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Mole and skin tage remover

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Description

What is a skin tag?

Mole and Skin tags are common, acquired benign skin-colored growths that resemble a small, soft balloon suspended on a slender stalk. Skin tags are harmless growths that can vary in number from one to hundreds. Males and females are equally prone to developing skin tags. Obesity seems to be associated with skin tag development. Although some skin tags may fall off spontaneously, most persist once formed. The medical name for the skin tag is acrochordon. Some people call them “skin tabs.”

Early on, skin tags may be as small as a flattened pinhead-sized bump. While most tags typically are small (2 mm-5 mm in diameter) at approximately one-third to one-half the size of a pencil eraser, some skin tags may become as large as a big grape (1 cm in diameter) or a fig (5 cm in diameter).

Skin tags can occur almost anywhere on the body covered by skin.Source: iStock

Where do skin tags occur?

Skin tags can occur almost anywhere on the body covered by skin. However, the two most common areas for skin tags are the neck and armpits. Other common body areas for the development of skin tags include the eyelids, upper chest (particularly under the female breasts), buttock folds, and groin folds. Tags are typically thought to occur where skin rubs against itself or clothing. Babies who are plump may also develop skin tags in areas where skin rubs against skin, like the sides of the neck. Younger children may develop tags at the upper eyelid areas, often in areas where they may rub their eyes. Older children and preteens may develop tags in the underarm area from friction and repetitive skin rubbing from sports.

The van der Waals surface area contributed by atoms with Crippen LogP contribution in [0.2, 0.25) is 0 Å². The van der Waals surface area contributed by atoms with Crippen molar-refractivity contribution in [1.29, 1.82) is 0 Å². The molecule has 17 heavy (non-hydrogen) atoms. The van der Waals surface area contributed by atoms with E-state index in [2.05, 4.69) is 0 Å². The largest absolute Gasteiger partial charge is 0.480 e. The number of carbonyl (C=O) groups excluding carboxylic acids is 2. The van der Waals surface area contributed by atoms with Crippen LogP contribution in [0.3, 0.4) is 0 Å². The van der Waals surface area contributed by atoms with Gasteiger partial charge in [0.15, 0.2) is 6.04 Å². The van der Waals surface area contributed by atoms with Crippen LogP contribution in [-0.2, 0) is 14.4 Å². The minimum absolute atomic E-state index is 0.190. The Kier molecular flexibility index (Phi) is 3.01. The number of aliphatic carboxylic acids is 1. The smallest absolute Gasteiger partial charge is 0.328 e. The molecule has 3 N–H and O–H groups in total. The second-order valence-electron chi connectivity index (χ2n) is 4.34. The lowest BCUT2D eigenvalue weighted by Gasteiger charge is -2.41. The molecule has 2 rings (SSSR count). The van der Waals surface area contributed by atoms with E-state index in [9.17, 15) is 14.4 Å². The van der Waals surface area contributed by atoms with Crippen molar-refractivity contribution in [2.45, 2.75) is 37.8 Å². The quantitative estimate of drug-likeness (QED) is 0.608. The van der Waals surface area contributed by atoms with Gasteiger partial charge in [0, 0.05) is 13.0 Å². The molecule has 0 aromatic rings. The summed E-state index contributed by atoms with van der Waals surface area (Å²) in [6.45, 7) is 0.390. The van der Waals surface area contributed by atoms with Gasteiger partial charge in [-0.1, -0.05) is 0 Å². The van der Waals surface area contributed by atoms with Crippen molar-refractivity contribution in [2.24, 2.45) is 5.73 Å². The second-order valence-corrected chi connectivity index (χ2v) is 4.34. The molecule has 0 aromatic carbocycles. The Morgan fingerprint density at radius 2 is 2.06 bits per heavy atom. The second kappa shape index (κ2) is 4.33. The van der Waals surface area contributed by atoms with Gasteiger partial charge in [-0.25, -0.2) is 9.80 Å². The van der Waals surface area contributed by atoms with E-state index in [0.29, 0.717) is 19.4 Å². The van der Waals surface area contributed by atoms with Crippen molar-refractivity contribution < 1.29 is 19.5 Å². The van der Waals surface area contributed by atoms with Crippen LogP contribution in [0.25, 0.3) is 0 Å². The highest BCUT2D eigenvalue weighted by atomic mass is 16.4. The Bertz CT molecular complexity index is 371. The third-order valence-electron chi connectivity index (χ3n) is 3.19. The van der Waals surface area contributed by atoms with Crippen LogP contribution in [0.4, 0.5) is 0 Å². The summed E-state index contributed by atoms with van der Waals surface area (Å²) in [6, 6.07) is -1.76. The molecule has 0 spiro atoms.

Skin tags typically occur in the following characteristic locations:

  • The base of the neck
  • Underarms
  • Eyelids
  • Groin folds
  • Buttock folds
  • Under the breasts

Although tags are generally acquired (not present at birth) and may occur in anyone, more often they arise in adulthood.Source: Bigstock.

Who tends to get skin tags?

More than half if not all of the general population has been reported to have skin tags at some time in their lives. Although tags are generally acquired (not present at birth) and may occur in anyone, more often they arise in adulthood. They are much more common in middle age, and they tend to increase in prevalence up to age 60. Children and toddlers may also develop skin tags, particularly in the underarm and neck areas. Skin tags are more common in overweight people.